Stage nine time trial – detailed analysis

Okay, so Cadel Evans rode quite fast, but Chris Froome rode faster and Bradley Wiggins rode FASTER STILL.

Time trials are pretty easy to get your head around. There’s actually even less to consider in the Tour de France than when you’re doing your own personal time trial over a familiar route.

In the Tour, there’s no: ‘Okay, I’ve got to stop to get a sandwich out of my bag, so this bit of time doesn’t count’. There’s no: “Hmm, what’s that clicky noise coming from my pedal. Maybe I should stop to check it out. This bit of time doesn’t count, because I’m DEFINITELY not stopping because my legs are burning – it’s because of the clicky noise’.

No, in the Tour, they just ride their bikes in stupid figure-hugging body suits and sperm-shaped helmets and whoever’s fastest wins. Today that was Wiggins. By some margin.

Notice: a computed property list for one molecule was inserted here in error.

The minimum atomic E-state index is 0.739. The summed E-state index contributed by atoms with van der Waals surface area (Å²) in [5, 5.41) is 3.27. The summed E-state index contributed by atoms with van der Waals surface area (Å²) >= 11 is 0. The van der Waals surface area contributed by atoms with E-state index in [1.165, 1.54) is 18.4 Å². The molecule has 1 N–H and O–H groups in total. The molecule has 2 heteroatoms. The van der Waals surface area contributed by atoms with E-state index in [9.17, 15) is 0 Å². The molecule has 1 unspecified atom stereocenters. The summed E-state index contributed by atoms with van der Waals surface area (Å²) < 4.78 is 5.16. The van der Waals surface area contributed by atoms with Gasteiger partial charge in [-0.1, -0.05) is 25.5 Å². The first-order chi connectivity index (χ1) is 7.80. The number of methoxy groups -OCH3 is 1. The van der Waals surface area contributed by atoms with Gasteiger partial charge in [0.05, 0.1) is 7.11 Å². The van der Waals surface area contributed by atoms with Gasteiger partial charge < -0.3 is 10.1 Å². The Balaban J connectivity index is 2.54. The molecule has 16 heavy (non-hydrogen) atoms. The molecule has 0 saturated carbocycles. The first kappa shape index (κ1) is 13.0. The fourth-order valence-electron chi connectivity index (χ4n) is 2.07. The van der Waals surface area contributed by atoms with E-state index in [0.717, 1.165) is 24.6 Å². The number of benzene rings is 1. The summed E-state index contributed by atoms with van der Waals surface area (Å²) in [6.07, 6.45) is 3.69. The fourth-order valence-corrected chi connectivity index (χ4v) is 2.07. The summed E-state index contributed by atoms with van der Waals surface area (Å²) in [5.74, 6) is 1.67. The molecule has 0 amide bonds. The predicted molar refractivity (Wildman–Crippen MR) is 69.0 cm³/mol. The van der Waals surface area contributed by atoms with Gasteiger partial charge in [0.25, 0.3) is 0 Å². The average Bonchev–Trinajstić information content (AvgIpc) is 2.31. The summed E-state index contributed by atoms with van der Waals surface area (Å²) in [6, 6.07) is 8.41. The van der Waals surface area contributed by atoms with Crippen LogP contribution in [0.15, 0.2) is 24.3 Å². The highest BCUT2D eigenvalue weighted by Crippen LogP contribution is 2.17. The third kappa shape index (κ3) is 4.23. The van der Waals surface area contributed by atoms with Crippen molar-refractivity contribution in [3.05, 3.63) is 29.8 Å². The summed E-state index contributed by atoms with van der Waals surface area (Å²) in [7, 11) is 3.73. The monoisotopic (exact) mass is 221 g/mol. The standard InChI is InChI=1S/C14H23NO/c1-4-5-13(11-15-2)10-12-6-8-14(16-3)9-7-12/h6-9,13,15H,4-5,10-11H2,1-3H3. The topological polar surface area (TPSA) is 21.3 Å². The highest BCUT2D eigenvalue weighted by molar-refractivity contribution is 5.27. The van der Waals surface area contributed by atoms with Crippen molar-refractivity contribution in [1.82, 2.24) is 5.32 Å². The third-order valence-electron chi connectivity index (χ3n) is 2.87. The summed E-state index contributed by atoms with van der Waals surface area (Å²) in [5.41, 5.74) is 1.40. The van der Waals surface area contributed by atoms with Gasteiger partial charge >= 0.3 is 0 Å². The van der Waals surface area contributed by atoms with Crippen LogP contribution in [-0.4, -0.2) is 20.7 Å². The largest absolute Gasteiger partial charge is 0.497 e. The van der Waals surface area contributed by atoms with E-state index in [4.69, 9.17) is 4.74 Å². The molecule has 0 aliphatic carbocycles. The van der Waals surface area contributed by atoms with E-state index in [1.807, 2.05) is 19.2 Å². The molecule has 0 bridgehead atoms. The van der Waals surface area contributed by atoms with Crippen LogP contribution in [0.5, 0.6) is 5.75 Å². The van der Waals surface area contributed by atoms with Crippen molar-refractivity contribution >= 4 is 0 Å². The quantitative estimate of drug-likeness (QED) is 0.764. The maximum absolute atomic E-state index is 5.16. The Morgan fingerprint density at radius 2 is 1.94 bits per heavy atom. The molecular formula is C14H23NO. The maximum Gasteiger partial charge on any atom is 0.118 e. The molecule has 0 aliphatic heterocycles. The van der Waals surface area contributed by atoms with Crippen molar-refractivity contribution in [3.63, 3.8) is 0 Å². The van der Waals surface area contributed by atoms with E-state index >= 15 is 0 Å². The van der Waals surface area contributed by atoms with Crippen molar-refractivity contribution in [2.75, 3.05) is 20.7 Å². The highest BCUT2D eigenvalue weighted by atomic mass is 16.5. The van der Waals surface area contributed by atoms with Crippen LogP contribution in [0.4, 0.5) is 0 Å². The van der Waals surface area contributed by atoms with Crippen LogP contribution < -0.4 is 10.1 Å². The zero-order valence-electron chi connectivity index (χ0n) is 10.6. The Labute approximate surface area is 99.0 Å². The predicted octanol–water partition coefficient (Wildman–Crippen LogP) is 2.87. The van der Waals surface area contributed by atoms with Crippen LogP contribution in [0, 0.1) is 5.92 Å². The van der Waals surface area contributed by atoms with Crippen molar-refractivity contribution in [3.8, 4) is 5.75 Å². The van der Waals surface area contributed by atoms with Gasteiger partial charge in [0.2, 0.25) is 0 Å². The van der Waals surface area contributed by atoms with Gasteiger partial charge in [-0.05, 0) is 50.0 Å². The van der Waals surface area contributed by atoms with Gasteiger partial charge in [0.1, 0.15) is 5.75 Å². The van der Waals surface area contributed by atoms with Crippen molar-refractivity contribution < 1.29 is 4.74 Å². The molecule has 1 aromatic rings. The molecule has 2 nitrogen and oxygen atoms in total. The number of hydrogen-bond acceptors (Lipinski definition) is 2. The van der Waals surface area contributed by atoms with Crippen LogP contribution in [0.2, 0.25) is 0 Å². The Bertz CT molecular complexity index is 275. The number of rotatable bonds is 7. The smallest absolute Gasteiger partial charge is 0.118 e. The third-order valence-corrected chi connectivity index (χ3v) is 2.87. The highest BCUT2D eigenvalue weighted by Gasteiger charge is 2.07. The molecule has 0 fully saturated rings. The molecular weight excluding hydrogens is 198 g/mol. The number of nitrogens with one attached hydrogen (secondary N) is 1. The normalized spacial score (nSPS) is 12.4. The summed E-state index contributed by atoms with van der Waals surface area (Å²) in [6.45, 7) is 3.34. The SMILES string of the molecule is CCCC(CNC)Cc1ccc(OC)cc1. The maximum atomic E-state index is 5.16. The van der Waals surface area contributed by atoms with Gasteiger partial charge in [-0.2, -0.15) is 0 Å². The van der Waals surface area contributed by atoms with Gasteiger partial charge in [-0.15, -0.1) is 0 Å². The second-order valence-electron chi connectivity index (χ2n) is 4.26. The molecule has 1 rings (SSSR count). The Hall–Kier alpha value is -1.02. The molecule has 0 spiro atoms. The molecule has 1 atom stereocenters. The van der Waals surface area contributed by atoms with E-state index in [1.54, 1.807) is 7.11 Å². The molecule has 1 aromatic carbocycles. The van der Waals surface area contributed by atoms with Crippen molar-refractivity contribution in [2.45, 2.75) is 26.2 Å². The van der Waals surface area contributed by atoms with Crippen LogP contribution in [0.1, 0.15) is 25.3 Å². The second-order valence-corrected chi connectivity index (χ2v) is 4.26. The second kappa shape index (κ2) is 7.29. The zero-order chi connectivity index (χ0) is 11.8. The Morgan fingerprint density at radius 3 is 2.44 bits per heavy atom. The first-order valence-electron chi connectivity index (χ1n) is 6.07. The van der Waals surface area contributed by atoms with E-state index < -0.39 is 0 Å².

6 responses to “Stage nine time trial – detailed analysis”

  1. Traffic lights don’t count either, especially when your secretly hoping that the lights you’re coming up-to will change to red, so you don’t have to carry on pretending you can absolutely smash the small incline on the high street.

    1. It’s wise to be cautious in built-up areas as well, so you can subtract a bit of time for that.

      A built-up area is anywhere where something has been built.

    2. Andrew avatar

      There is such a thing as too many green lights, as I’ve found out on the ride to work a few times.
      Any idea what the hell that block on Wiggo’s back was? was it some kind of aerodynamic device or is he some sort of inhuman cyborg that runs on batteries?

      1. The cyborg explanation makes the most sense.

  2. Stick to cricket, KC, You’re just showing off here.

    1. You think this is showing off?

Leave a Reply

Your email address will not be published. Required fields are marked *

This site uses Akismet to reduce spam. Learn how your comment data is processed.